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Curriculum, equity and resources: how we got lost in the Gonski debate

Gonski isn’t everything and we need to refocus the debate back to equity. School image from

It’s been a big week for education. Amidst all the confusion and politics on school funding of the last week there have been a couple of repeated mantras by the federal education minister – namely that we need a “robust curriculum” and a “focus on teacher quality”.

That these phrases are used in relation to the Gonski schools funding issue is somewhat misleading.

Yes, equity is a big issue in Australian education. If you had any doubts, you just have to look at the latest PISA results and what they show about the equity gap in Australian education. It showed that top socioeconomic group of students and those in the bottom group are separated by as much as two and a half years of schooling.

The Gonski review was explicitly a funding review. Its approach to improving equity was limited by its terms of reference that were influenced by the view that all that matters is school resourcing.

Yes, resources are very important, but there is more. Misinformed catchphrases like “improving teacher quality” or a “robust curriculum” are unlikely to cut it in the debate we really should be having about improving equity.

The narrow terms of reference of Gonski, and ensuing debates solely about funding, are a far cry from the complex view of educational equity that existed a few decades ago. Through the Commonwealth Schools Commission we had programs like the Disadvantages Schools Program and the Country Areas Program. These programs recognised that the very nature of schooling was an important part of the problem.

This is where Pyne’s mantra of a robust curriculum and teacher quality come in. Such statements assume a single and universal curriculum, and positions teaching quality in direct relationship to teaching that curriculum. Previous generations of equity thinking, and decades of educational sociology, show us that in fact this view of curriculum is a big part of the equity problem.

If we assume there is one curriculum, the key questions become who decides what it is? On what authority? Whose interests does it serve? And most importantly, what knowledge is of most worth?

Curriculum is a consensus about what we believe are the most important things that we know about the world, and our nation, at this point in time that we want to pass on to future generations. In the end it is only ever a representation of our world – time doesn’t allow us to pass on everything. Predictably then we end up with debates about what is in and what is out – examples being the endless debates about “the classics” or the “history wars”.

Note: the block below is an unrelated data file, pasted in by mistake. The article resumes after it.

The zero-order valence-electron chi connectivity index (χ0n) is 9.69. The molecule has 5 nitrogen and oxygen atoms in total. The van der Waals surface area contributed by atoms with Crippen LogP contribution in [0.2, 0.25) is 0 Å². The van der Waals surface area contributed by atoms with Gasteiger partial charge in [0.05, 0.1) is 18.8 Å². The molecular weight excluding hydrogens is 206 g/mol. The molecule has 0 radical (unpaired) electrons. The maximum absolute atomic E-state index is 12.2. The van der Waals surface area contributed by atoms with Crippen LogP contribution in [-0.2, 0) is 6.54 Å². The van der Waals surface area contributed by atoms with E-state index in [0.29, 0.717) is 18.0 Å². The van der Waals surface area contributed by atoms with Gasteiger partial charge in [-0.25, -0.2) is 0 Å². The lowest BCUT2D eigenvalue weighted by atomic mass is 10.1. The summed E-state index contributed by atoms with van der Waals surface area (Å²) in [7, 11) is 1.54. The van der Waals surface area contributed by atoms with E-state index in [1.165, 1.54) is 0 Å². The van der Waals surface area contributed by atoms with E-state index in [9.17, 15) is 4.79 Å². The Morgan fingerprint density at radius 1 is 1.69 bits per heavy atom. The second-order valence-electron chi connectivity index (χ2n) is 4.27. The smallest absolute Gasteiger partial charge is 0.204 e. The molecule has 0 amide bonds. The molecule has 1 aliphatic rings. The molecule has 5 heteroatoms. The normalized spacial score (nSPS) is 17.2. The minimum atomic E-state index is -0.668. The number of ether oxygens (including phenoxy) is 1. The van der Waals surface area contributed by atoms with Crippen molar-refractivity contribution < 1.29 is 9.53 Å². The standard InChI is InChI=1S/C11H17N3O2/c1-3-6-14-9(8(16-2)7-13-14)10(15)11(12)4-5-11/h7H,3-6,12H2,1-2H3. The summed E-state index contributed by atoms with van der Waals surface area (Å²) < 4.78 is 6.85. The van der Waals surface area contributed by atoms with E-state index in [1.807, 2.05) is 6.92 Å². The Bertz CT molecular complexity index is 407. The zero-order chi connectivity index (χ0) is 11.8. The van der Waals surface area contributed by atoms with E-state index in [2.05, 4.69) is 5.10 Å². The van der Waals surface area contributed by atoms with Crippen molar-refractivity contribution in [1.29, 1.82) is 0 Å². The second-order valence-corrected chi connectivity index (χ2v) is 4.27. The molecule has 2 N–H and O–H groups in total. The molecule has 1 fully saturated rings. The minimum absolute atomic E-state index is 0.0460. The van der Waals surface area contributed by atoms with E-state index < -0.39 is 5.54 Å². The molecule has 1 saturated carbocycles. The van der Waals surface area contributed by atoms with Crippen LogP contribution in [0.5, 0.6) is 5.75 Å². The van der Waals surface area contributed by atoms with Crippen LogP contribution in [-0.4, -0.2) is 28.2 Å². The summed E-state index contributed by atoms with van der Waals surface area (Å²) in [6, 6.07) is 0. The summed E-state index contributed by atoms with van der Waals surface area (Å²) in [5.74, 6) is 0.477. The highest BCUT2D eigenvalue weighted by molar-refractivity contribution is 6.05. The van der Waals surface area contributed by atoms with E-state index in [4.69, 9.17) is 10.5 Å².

The problem is that the formal curriculum has been shown to be biased towards the interests of the most advantaged groups in society. In this way curriculum can be seen to serve their interests and not the interests of the least well off in society. Put another way, it reflects a world that is familiar to some students (often from well off families with well educated parents) and totally foreign to others (including many working class families and Aboriginal Students).

The Australian Curriculum to date has tried hard to balance the needs of both groups – the jury is still out on how well it has achieved this.

So what does Pyne mean when he talks about a robust curriculum? Clearly he is suggesting that he feels the present version isn’t robust at all. But by implication what he is implying is a curriculum that is universal and aligns with one set of cultural values.

To be clear I’m referring here to the curriculum as the broad social and cultural project of schooling across all the subjects students are introduced to at school. This is much wider than the narrow literacy, numeracy or scientific literacy measured in PISA, as reported this week, or NAPLAN. They are a type of curriculum, specifically key skills.

But they are only one part of any students’ education. I’m sure most people would want their students to learn more than these skills over their 13 years at school.

This wider view of curriculum impacts on those skills though, and the equity debate that has begun, as these skills are taught through cultural knowledge, e.g. the western scientific world view and the stories or examples used. If students can’t see themselves in these stories it’s much like teaching spelling by reciting a list of random words, akin to remembering a series of PIN numbers, rather than teaching their meaning.

The issue of curriculum and disadvantage wasn’t on the table in Gonski. In fact the word “curriculum” only appears 35 times in the main report. Only twice does the report refer to curriculum as an issue of disadvantage.

Presumably some of the funding can be used to assist teachers make this “robust” curriculum relevant to students. But that’s a double equity hit – to do so for students who can’t easily see themselves in that world takes much longer than for those for whom it is their world. Teachers are then measured and judged as “quality” by how well they get students through this curriculum (and improve our international rankings) rather than how many students they introduce new understandings of the world to.

In the end, the rhetoric of a robust curriculum and quality teaching linked to equity and international rankings ensures schools further serve the interests of the most advantaged. A true focus on equity instead starts with looking at curriculum for the least advantaged.

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